SMSFs: what's the magic number?
New research has found a number of variables contribute to self-managed super fund outperformance.
Moreover, when the size of the fund reaches $550,000 it is able to realise a number of economies of scale that help to reduce the cost of the fund and at the same time maintain its performance.
Key findings indicate the larger the fund, the more diversified it is and the lower the fees. The fund’s longevity also contributes to performance: the older the fund, the better it performs.
These were the main findings of the recent research study, When size matters: a closer look at SMSF performance
Researchers at the SMSF Centre of Excellence authored the paper. The centre is a collaboration between SuperConcepts and The University of Adelaide’s International Centre for Financial Services
The findings are drawn from research into 20,121 funds, with an average number of two trustees. The research found 55 per cent of SMSF trustees are male, the average annual fund expense is $8,919 and funds were on average 10 years old.
Interestingly, the report notes, the average asset value for SMSFs is $845,000. The lowest average asset value ($722,214) was realised in the 2009/2010 fiscal year, with the highest average asset value ($1,045,938) in the 2014/2015 fiscal year. This indicates asset values have substantially recovered since the financial crisis of 2007/2008, when asset values declined substantially across the board.
The researchers found when an SMSF’s assets are valued at more than $550,000 it is able to achieve an expense ratio of below 2%. At the same time, diversification and performance reaches the same level as the largest funds.
However, as the researchers note, “below this threshold, performance, diversification and expenses begin to deteriorate.”
Funds with assets under management of below $200,000 were found to suffer most from having a limited amount of assets. SMSFs whose funds were below this amount experienced significant underperformance compared to larger funds. Additionally, these smaller funds were more expensive to run, less diversified and had a higher expense ratio.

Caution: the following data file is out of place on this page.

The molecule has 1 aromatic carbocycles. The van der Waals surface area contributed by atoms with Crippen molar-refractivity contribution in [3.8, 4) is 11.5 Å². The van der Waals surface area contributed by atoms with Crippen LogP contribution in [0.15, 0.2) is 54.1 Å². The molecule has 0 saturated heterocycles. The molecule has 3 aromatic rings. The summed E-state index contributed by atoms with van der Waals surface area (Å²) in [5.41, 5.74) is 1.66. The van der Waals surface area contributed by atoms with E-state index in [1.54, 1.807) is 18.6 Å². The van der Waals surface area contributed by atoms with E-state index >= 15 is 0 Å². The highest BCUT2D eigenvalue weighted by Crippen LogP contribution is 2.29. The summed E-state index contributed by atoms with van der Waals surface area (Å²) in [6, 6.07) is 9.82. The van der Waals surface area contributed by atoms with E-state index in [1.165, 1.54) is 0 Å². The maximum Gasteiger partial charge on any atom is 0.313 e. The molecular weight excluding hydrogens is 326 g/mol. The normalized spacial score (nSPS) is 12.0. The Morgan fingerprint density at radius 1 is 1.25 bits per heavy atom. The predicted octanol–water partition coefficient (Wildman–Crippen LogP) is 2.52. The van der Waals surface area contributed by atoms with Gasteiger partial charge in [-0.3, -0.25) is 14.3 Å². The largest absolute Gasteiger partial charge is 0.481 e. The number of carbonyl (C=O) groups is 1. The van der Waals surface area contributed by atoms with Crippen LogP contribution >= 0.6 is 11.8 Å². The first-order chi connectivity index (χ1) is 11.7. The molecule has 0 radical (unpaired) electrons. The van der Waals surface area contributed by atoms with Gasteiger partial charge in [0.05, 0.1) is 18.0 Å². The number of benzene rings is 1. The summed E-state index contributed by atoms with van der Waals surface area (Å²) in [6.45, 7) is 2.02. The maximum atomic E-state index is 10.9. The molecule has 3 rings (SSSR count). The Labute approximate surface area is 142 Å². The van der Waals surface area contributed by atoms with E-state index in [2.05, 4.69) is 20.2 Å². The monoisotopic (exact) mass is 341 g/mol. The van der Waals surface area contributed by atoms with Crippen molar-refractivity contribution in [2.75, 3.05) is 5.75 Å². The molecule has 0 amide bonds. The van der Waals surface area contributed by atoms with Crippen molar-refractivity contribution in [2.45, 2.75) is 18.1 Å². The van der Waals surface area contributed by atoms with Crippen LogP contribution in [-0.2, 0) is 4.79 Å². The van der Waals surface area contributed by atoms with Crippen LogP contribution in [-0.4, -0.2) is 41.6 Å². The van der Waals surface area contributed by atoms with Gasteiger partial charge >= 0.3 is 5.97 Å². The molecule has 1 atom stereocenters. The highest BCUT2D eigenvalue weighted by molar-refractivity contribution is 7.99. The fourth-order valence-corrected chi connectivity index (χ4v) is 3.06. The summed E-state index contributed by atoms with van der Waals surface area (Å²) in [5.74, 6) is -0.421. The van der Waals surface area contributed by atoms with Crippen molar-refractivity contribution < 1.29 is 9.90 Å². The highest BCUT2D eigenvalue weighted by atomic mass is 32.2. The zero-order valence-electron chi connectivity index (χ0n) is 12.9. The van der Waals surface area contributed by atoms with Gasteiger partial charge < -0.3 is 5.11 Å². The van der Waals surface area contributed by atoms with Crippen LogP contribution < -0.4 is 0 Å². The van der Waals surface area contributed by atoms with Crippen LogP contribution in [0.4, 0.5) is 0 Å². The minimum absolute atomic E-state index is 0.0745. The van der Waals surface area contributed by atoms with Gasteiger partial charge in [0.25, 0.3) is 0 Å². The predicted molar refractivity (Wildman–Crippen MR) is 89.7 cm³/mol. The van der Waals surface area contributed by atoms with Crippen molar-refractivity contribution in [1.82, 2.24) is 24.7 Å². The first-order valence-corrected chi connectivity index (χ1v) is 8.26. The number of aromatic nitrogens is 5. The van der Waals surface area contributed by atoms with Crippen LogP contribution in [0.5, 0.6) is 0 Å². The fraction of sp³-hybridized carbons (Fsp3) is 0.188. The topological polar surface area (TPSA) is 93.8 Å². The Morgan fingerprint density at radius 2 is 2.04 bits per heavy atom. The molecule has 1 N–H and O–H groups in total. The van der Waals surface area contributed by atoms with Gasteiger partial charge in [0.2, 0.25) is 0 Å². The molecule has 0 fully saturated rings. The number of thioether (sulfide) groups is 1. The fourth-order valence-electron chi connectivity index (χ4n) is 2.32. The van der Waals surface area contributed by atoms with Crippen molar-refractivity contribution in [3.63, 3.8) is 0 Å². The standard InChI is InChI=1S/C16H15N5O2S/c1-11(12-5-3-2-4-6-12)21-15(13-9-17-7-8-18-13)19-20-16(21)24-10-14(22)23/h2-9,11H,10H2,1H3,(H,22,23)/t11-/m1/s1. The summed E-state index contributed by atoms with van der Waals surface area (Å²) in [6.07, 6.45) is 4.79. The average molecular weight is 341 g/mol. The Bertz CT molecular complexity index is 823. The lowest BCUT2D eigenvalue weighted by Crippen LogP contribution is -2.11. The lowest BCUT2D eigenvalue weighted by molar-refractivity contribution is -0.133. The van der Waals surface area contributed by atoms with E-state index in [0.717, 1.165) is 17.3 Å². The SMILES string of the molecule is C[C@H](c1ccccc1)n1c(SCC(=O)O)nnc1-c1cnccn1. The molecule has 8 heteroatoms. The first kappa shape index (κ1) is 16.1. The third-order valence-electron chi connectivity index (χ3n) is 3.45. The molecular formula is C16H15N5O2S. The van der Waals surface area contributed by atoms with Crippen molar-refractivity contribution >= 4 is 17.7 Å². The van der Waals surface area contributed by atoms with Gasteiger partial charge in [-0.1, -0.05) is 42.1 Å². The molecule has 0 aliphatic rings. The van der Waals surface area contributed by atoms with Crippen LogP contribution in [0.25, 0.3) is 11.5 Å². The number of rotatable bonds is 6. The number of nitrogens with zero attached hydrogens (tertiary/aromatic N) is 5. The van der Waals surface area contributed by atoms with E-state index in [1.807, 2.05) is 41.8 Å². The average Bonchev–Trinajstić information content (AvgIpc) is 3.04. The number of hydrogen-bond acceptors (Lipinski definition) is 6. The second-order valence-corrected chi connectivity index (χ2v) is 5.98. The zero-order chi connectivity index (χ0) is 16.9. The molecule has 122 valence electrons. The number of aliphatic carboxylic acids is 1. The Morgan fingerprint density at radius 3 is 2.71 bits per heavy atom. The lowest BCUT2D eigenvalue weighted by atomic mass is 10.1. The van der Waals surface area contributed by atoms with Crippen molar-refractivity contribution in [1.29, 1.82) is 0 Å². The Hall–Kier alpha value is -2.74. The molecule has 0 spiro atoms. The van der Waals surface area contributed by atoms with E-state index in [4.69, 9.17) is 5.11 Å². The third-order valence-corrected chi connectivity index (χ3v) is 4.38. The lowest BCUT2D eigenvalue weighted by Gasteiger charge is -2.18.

Liam Shorte, director, Verante Financial Planning says there are a number of reasons why bigger funds outperform their smaller counterparts.
“Many small SMSFs have most of their holdings in cash, term deposits and the top 20 Australian stocks. So they lack the growth part of a diversified portfolio, especially in periods where the big banks, retailers and resource giants struggle for growth,” says Shorte.
He says the bias among some SMSF trustees of smaller funds to look after their own investments and shun third party advice can also contribute to their relative underperformance compared to larger funds.
“They can lack faith in investments, managers and third party advice and are often fully invested in cash because they prefer not to take any risk, or freeze once it comes to making investment decisions,” he explains.
Trustees of smaller funds have a number of options available to help improve the performance of their fund. Diversification is the first element to tackle. Thanks to the advent of new investment products such as exchange-traded funds (ETFs) and Active ETFs it’s now much easier to achieve a truly diversified fund across a broad range of asset classes, even in a smaller fund.
Active ETFs can give SMSF trustees easy-to-access exposure to asset classes they may once have found hard to find. This includes overseas equities markets, commercial property and infrastructure, and even more exotic assets such as currencies and commodities.
It’s also important for trustees of smaller funds to ensure the fund meets the sole purpose test. That is, that the assets help fund members meet their retirement goals.
Funds that are overly biased towards cash may not be able to demonstrate this, given the return from cash in a low-interest rate environment may not be enough to support members’ retirement income needs.
While this may not be as much of a problem for high-net worth investors who prefer to use their SMSF as a vehicle for holding cash, it could be an issue for members who are relying on the funds in their SMSF to support their post-retirement income needs.
Trustees of funds with assets below $550,000 have an opportunity to consider how to increase the value of their fund to ensure the cost to run it outweighs its expenses. SMSF members with assets below $200,000 have an opportunity to review their fund to ensure it meets their long-term retirement needs.
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